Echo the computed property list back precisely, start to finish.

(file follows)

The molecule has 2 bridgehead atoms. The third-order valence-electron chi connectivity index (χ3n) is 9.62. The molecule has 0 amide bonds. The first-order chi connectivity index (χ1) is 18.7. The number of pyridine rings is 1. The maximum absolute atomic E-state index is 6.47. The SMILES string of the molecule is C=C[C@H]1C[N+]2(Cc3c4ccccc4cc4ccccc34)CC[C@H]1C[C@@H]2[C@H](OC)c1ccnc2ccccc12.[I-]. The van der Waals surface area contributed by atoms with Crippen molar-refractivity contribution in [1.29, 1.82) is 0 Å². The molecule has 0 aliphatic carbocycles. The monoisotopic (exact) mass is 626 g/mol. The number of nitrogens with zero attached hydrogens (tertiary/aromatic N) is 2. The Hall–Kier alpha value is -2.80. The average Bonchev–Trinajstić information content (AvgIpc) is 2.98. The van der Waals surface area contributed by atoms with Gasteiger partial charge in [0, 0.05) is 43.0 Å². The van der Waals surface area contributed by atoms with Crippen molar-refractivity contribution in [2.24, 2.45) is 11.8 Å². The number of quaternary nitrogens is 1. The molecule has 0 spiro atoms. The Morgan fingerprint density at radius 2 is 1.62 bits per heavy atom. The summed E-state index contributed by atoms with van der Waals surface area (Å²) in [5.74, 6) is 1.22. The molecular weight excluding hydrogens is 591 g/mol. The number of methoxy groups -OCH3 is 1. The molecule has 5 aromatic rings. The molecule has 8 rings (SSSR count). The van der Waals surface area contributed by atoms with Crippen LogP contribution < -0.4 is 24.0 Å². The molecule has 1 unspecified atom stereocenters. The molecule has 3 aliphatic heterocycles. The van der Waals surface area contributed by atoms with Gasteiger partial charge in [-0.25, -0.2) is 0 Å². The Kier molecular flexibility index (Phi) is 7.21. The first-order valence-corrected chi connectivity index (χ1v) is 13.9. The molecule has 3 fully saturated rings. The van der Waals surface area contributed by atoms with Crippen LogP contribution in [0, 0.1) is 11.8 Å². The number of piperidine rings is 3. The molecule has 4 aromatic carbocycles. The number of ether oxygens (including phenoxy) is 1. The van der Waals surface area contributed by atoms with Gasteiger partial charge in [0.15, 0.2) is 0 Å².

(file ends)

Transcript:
The molecule has 2 bridgehead atoms. The third-order valence-electron chi connectivity index (χ3n) is 9.62. The molecule has 0 amide bonds. The first-order chi connectivity index (χ1) is 18.7. The number of pyridine rings is 1. The maximum absolute atomic E-state index is 6.47. The SMILES string of the molecule is C=C[C@H]1C[N+]2(Cc3c4ccccc4cc4ccccc34)CC[C@H]1C[C@@H]2[C@H](OC)c1ccnc2ccccc12.[I-]. The van der Waals surface area contributed by atoms with Crippen molar-refractivity contribution in [1.29, 1.82) is 0 Å². The molecule has 0 aliphatic carbocycles. The monoisotopic (exact) mass is 626 g/mol. The number of nitrogens with zero attached hydrogens (tertiary/aromatic N) is 2. The Hall–Kier alpha value is -2.80. The average Bonchev–Trinajstić information content (AvgIpc) is 2.98. The van der Waals surface area contributed by atoms with Gasteiger partial charge in [0, 0.05) is 43.0 Å². The van der Waals surface area contributed by atoms with Crippen molar-refractivity contribution in [2.24, 2.45) is 11.8 Å². The number of quaternary nitrogens is 1. The molecule has 0 spiro atoms. The Morgan fingerprint density at radius 2 is 1.62 bits per heavy atom. The summed E-state index contributed by atoms with van der Waals surface area (Å²) in [5.74, 6) is 1.22. The molecular weight excluding hydrogens is 591 g/mol. The number of methoxy groups -OCH3 is 1. The molecule has 5 aromatic rings. The molecule has 8 rings (SSSR count). The van der Waals surface area contributed by atoms with Crippen LogP contribution < -0.4 is 24.0 Å². The molecule has 1 unspecified atom stereocenters. The molecule has 3 aliphatic heterocycles. The van der Waals surface area contributed by atoms with Gasteiger partial charge in [-0.25, -0.2) is 0 Å². The Kier molecular flexibility index (Phi) is 7.21. The first-order valence-corrected chi connectivity index (χ1v) is 13.9. The molecule has 3 fully saturated rings. The van der Waals surface area contributed by atoms with Crippen LogP contribution in [0, 0.1) is 11.8 Å². The number of piperidine rings is 3. The molecule has 4 aromatic carbocycles. The number of ether oxygens (including phenoxy) is 1. The van der Waals surface area contributed by atoms with Gasteiger partial charge in [0.15, 0.2) is 0 Å².